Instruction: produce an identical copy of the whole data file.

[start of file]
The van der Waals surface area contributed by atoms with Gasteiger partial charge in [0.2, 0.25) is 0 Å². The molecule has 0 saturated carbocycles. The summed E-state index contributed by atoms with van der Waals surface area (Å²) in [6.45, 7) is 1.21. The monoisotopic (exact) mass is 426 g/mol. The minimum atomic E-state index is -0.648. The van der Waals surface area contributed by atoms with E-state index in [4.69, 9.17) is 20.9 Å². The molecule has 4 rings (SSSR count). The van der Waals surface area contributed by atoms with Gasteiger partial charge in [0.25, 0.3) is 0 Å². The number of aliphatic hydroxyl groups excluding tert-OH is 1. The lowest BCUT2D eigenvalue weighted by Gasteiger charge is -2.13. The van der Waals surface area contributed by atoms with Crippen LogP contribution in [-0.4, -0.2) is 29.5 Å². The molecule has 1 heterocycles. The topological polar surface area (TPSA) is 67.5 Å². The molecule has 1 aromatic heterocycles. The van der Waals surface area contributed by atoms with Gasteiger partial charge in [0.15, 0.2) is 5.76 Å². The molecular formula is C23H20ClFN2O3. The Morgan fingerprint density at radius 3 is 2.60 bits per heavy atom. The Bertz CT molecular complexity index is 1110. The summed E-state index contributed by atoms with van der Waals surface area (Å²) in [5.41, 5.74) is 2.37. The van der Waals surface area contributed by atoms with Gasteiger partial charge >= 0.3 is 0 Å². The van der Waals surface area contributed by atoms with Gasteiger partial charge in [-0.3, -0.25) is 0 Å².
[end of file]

The van der Waals surface area contributed by atoms with Gasteiger partial charge in [0.2, 0.25) is 0 Å². The molecule has 0 saturated carbocycles. The summed E-state index contributed by atoms with van der Waals surface area (Å²) in [6.45, 7) is 1.21. The monoisotopic (exact) mass is 426 g/mol. The minimum atomic E-state index is -0.648. The van der Waals surface area contributed by atoms with E-state index in [4.69, 9.17) is 20.9 Å². The molecule has 4 rings (SSSR count). The van der Waals surface area contributed by atoms with Gasteiger partial charge in [0.25, 0.3) is 0 Å². The number of aliphatic hydroxyl groups excluding tert-OH is 1. The lowest BCUT2D eigenvalue weighted by Gasteiger charge is -2.13. The van der Waals surface area contributed by atoms with Crippen LogP contribution in [-0.4, -0.2) is 29.5 Å². The molecule has 1 heterocycles. The topological polar surface area (TPSA) is 67.5 Å². The molecule has 1 aromatic heterocycles. The van der Waals surface area contributed by atoms with Gasteiger partial charge in [0.15, 0.2) is 5.76 Å². The molecular formula is C23H20ClFN2O3. The Morgan fingerprint density at radius 3 is 2.60 bits per heavy atom. The Bertz CT molecular complexity index is 1110. The summed E-state index contributed by atoms with van der Waals surface area (Å²) in [5.41, 5.74) is 2.37. The van der Waals surface area contributed by atoms with Gasteiger partial charge >= 0.3 is 0 Å². The van der Waals surface area contributed by atoms with Gasteiger partial charge in [-0.3, -0.25) is 0 Å².